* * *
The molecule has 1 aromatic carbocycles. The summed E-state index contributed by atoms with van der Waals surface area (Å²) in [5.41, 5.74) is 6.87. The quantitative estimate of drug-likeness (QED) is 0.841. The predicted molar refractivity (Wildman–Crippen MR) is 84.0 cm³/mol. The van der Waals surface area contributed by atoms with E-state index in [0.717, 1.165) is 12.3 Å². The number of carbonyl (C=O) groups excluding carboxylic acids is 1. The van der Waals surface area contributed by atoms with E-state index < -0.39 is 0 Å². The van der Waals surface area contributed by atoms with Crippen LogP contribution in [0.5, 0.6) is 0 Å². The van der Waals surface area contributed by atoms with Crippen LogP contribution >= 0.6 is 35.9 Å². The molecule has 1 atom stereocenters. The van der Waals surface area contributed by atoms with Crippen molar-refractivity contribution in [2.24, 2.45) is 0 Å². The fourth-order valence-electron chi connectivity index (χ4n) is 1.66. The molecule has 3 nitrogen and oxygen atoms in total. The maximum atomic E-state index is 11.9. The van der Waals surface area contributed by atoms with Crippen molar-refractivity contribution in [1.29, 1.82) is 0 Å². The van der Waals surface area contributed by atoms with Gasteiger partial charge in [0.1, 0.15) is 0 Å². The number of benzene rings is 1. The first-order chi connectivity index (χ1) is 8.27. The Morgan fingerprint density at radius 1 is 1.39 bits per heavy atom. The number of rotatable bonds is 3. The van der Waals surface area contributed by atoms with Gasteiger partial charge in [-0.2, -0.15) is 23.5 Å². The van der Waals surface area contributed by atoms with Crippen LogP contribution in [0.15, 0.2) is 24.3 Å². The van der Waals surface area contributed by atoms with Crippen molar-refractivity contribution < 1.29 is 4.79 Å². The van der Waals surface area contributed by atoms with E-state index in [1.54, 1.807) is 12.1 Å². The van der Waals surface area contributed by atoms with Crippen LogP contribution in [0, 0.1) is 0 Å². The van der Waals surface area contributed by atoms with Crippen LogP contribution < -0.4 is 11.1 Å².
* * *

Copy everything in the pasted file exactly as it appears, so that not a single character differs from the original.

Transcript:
The molecule has 1 aromatic carbocycles. The summed E-state index contributed by atoms with van der Waals surface area (Å²) in [5.41, 5.74) is 6.87. The quantitative estimate of drug-likeness (QED) is 0.841. The predicted molar refractivity (Wildman–Crippen MR) is 84.0 cm³/mol. The van der Waals surface area contributed by atoms with E-state index in [0.717, 1.165) is 12.3 Å². The number of carbonyl (C=O) groups excluding carboxylic acids is 1. The van der Waals surface area contributed by atoms with E-state index < -0.39 is 0 Å². The van der Waals surface area contributed by atoms with Crippen LogP contribution in [0.5, 0.6) is 0 Å². The van der Waals surface area contributed by atoms with Crippen LogP contribution >= 0.6 is 35.9 Å². The molecule has 1 atom stereocenters. The van der Waals surface area contributed by atoms with Crippen molar-refractivity contribution in [2.24, 2.45) is 0 Å². The fourth-order valence-electron chi connectivity index (χ4n) is 1.66. The molecule has 3 nitrogen and oxygen atoms in total. The maximum atomic E-state index is 11.9. The van der Waals surface area contributed by atoms with Crippen molar-refractivity contribution in [1.29, 1.82) is 0 Å². The van der Waals surface area contributed by atoms with Gasteiger partial charge in [0.1, 0.15) is 0 Å². The number of benzene rings is 1. The first-order chi connectivity index (χ1) is 8.27. The Morgan fingerprint density at radius 1 is 1.39 bits per heavy atom. The number of rotatable bonds is 3. The van der Waals surface area contributed by atoms with Gasteiger partial charge in [-0.2, -0.15) is 23.5 Å². The van der Waals surface area contributed by atoms with Crippen LogP contribution in [0.15, 0.2) is 24.3 Å². The van der Waals surface area contributed by atoms with Crippen molar-refractivity contribution < 1.29 is 4.79 Å². The van der Waals surface area contributed by atoms with E-state index in [1.54, 1.807) is 12.1 Å². The van der Waals surface area contributed by atoms with Crippen LogP contribution in [0, 0.1) is 0 Å². The van der Waals surface area contributed by atoms with Crippen LogP contribution < -0.4 is 11.1 Å².